Turkey.The economy was in the process of recovering in early 2020 but had to confront with the COVID-19 problem from mid-March on, after the first positive case was diagnosed. To deal with it, the Government had to allocate big sums of money, which inevitably reduced funds to be used for projects. Precautionary measures for the pandemic and the falling exchange rate of the Turkish Lira against the Euro (by 13,65% between January-June 2020) caused declines in demand for many goods and services, including real estate. Incentives such as mortgage loans by state-owned banks for home buyers under market interest rates and at 90% loan-to-value ratio have become very effective: granted loans reached about 101,000 in the first four weeks of June. Building construction permits registered a historical peak in 2017, but massive drops in the next two years, which continues with a mild fall in Q1 2020. Completions, however, did not decrease in the same way as starts until Q1 2020, mainly because there are big backlogs of construction in every segment, except for wholesale and retail trade buildings. For this reason, building occupancy permits are set to continue to remain higher than construction permits during the following years. Nonetheless, we foresee further market contraction this year. Recovery could start in 2021.
Ukraine. Over the past four years, construction market of Ukraine was on a recovery path, but the pandemic and the consequent economic crisis dramatically worsened construction trends and expectations in the country. Current indicators of the volume of capital investments and a drop in construction volumes suggest a slump in the construction market. Under such conditions, state support and bank lending would remain a reliable means for the construction market, but developers stopped borrowing during the lockdown, and bankers predict a great decrease in business lending. Future construction trends will largely depend on the dynamics of the economic recovery. The government’s economic recovery program contains no targeted measures to support the construction industry or mortgage lending, leaving builders alone in the fight against the crisis. Residential market is expected to shrink most in 2020 and each sub-sector is foreseen to come back in 2021.
Source of data: EECFA Construction Forecast Report, 2020 Summer
The 2020 Summer EECFA Construction Forecast Report is to be released on 29 June 2020. Our best offer includes the subscription for the two sets of next reports (2020 Summer and 2020 Winter). For pre-order and details, please write to email@example.com. To view our sample report, visit our website http://eecfa.com/
Written by Dr. Sebastian Sipos-Gug – Ebuild, EECFA Romania
The first quarter of the year 2020, mostly starting with mid-February, was marked by ominous economic forecasts. Thus, some decline in construction activity was to be expected, and indeed newly started construction projects dropped to just over EUR 1.3bln in Q1 2020. This amounts to a 14% decrease compared to the equivalent period of 2019, according to the latest edition of the EBI Construction Activity Report for Romania.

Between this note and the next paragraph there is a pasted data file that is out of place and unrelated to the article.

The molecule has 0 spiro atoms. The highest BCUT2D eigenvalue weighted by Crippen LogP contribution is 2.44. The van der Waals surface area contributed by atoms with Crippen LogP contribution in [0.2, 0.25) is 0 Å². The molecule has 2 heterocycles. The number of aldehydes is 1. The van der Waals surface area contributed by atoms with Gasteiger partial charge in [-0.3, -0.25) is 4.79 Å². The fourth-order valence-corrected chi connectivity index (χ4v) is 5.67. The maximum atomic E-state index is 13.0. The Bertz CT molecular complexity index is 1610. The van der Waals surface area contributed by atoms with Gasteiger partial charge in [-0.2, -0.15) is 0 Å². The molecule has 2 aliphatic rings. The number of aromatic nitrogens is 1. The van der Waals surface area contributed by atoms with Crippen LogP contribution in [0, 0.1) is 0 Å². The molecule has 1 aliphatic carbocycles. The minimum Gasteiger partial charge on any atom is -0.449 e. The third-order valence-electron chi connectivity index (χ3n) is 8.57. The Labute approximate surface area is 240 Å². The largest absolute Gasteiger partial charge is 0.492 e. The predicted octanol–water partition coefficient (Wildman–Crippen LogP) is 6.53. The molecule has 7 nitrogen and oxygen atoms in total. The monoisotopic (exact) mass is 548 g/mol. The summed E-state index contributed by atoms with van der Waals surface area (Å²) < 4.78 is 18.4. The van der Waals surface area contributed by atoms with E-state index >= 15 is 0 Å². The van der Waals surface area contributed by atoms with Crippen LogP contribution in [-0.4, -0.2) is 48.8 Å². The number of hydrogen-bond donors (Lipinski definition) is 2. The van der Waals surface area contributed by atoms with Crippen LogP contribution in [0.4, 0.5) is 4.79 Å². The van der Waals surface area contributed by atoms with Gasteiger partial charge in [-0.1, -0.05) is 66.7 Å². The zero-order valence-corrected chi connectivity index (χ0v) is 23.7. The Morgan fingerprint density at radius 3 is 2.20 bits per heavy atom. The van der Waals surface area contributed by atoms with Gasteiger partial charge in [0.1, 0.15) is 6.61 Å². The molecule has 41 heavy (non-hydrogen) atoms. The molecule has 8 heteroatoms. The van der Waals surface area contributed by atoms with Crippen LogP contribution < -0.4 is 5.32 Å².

At the same time, the amount spent on construction increased by 25%. Coupled with the record amount of completed construction works (nearly double that of the first quarters in each of the previous 5 years), lends us to the conclusion that investment was increased in order to rush and complete the (at the time) ongoing projects, before the anticipated negative economic impact of Covid-19 took place.
Covid-19 changes in reporting frequency
In light of the Covid-19 pandemic and the accompanying economic impact, the data visualization for EBI Construction Activity Report is currently updated on a monthly basis, rather than quarterly.
Renovation activity increases in building construction
Building constructions started for the first quarter of 2020 dropped by 3% over the same period of 2019. However, the amount of new building construction for Q1 2020 is actually higher than in the first quarters of 2014-2018, and thus this small drop is more due to the good performance in 2019 than a clear sign of decline for 2020.
Looking at renovation figures, however, we can notice a somewhat new trend: that of increased renovation activity. While new building construction can, and in some cases was, pushed back due to uncertainty regarding the economic conditions, renovation works are less prone to this effect since they are more urgent in nature. Furthermore, as government measures started to be implemented in March, individuals and businesses alike needed to make adjustments to their living and working conditions: spaces were converted to quarantine centres, offices and industry alike had to adapt to new conditions and started to ensure layouts that allow more social distancing, hospital wings were relocated and so on.